ArkadiPanitch is the founder and CEO of Effortel. Mr.Panitch previously worked for Mobistar (Orange Group), Boston Consulting Group and IBM.
ArkadiPanitch holds a PhD in High Energy Physics from the UniversitéLibre de Bruxelles and founded Effortel in 2005.
MVNOs exploit opportunities in niche markets, especially in ‘single dimension’ subscriber segments. One such segment is the ethnic MVNO that addresses travelling nationals or immigrants in a foreign country by offering services in their own language, but most of all by offering the lowest prices for calling home. A particular successful model is the retailer MVNO with their regular customer base, distribution channels and trusted brands. The secret to MVNO success is in identifying tightly packaged services for ‘discovered’ markets, which more often than not address low ARPU subscribers, needing little maintenance, where simplicity is key.
Non-telecom brands, predominantly retailers, are becoming increasingly aware of both the marketing and revenue opportunities they can access by launching their own mobile virtual networks. The MVNE (mobile virtual network enabler) platform has also been deployed by operators looking to serve niche markets, such as ethnic communities abroad wishing to stay in touch with families and friends at home, or low ARPU customers with very basic connectivity needs. This article discusses the MVNO market that is growing rapidly, as both new and established brands capitalise on tailored mobile services to build and extend relationships with their customers.
An irresistible opportunity
The MVNO sector is vibrant, active and growing significantly. To date, initiatives within the sector have been led by retail brands such as Carrefour. These brands have effectively pioneered a new business model, now serving as a beacon for manyoperators, showing that they can capture markets which are often ignored by major mobile operators. The attraction of developing in this sector is based on both the potential commercial rewards and the ease and relatively low cost of entry.
When these factors are combined with not uncommon lead times of twelve months having now tumbled to twelve weeks (and sometimes less), the feasibility of accessing incremental revenue streams through an extremely agile manoeuvre becomes not only self-evident but also positively compelling.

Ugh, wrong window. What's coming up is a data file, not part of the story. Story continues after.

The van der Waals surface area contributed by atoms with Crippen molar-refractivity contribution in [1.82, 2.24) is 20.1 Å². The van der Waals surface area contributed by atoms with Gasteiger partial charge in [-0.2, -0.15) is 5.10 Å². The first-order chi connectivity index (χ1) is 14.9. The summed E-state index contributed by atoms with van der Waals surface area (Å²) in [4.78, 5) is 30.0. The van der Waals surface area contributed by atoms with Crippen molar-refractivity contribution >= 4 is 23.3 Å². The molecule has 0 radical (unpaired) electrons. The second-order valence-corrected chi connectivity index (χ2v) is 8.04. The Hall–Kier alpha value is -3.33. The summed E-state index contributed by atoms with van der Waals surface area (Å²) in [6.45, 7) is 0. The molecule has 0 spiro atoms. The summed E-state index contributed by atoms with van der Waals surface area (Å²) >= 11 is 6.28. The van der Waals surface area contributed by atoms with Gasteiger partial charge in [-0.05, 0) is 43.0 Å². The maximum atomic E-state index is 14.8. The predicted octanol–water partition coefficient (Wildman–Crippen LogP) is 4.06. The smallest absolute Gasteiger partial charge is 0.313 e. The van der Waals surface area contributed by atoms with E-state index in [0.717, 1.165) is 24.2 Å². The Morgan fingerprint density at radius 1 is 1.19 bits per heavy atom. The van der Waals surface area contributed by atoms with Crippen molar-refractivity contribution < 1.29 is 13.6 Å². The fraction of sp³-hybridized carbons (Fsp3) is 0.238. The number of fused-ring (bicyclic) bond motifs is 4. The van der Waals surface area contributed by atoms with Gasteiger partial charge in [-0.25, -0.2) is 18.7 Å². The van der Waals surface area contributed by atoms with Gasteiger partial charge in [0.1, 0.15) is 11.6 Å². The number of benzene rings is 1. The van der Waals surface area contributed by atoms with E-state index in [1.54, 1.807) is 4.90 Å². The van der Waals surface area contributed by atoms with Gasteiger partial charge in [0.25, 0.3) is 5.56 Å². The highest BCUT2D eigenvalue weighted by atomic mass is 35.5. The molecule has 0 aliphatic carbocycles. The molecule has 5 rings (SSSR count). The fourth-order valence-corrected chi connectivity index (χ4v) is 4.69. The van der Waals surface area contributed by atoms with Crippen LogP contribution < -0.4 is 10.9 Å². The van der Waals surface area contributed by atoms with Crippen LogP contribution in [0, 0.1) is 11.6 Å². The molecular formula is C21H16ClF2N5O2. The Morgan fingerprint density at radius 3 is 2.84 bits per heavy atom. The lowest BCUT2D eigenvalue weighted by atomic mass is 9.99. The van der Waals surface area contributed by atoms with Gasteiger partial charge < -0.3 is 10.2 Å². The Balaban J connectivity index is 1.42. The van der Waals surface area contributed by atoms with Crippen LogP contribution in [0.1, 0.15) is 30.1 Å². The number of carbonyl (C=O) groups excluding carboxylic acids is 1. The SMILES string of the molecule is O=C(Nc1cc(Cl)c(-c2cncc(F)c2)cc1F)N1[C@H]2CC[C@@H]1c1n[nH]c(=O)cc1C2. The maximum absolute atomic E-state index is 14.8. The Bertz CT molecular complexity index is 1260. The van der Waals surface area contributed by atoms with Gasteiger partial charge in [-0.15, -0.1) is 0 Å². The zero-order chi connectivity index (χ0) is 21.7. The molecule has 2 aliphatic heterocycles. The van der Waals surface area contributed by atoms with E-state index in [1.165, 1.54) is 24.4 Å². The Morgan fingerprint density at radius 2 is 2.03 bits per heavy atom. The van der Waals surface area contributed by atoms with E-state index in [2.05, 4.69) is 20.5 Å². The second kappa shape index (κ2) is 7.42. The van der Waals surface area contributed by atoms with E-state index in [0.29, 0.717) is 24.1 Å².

At the heart of the Carrefour Mobile value proposition is simplicity at all levels: from simple pricing, to easy off-the-shelf access to the service. The simplicity attracted high numbers of users quickly, through a strategy of offering a ‘Pick Up& Pay’ starter kit containing everything a customer needs - except a mobile phone which, as a ‘switcher’, the customer already has. Launched through Carrefour’s stores in Belgium, the platform now provides an ongoing communication medium for the retailer itself, serving as a tool through which loyalty-driving initiatives, and promotions, can be delivered at an extremely low cost.
Through its widespread store universe, offering daily contact with large numbers of potential users, Carrefour had ready access to its target audience: a common characteristic amongst high-volume retailers. Efficient distribution is the cornerstone of any successful MVNO business,Whereas Carrefour has been able to publicise its service in-store, other operators areyet to find ways of alerting users to their services. In Italy, BLADNA (a subsidiary of Vodafone Egypt) wished to access an audience not so conveniently gathered together in large numbers in limited locations such as stores. To overcome the problem, BLADNA provided the means for retailers and local shops to activate SIM cards for smartphones - an innovation which enabled it to reach its target market, and steal a competitive edge.
The definition of simplicity
That numerous clear market motivators exist is evidenced by the success of many operators now identifying basic needs amongst defined user groups, and targeting tightly defined services to address them. Whilst such a statement may almost qualify as a definition of marketing, raising the question, ’So what’s new?’ the key to its focus lies in the word ‘basic’. Many of the emergent user groups buck the trend of today’s often intensely techno-savvy mobile user, someone who connects in through mobile usage to his or her second life- whether it be a densely populated universe of friends, or an extended work environment. Users falling into such a profile are enthusiastic adopters of mobile apps, unable to contemplate the concept of life-without-a-phone. A device which was once essential to their lifestyles has now become integral to them.
For mobile operators this is a major money consumer segment, so their services and efforts are single-mindedly driven by the need to protect, develop and grow the sector. Small wonder that these are high ARPU (average revenue per user) customers requiring high maintenance - they simply cannot, at any time, be ignored since they tend to be comfortable in the mobile operator space, shopping around for better deals and richer experiences, if their current arrangements appear to fall short on either front. Low ARPU customers are easier to service and can be considered ‘one-dimensional’ in the expectations they have of what their mobile phone can do for them. For MVNOs, this is where the opportunity lies.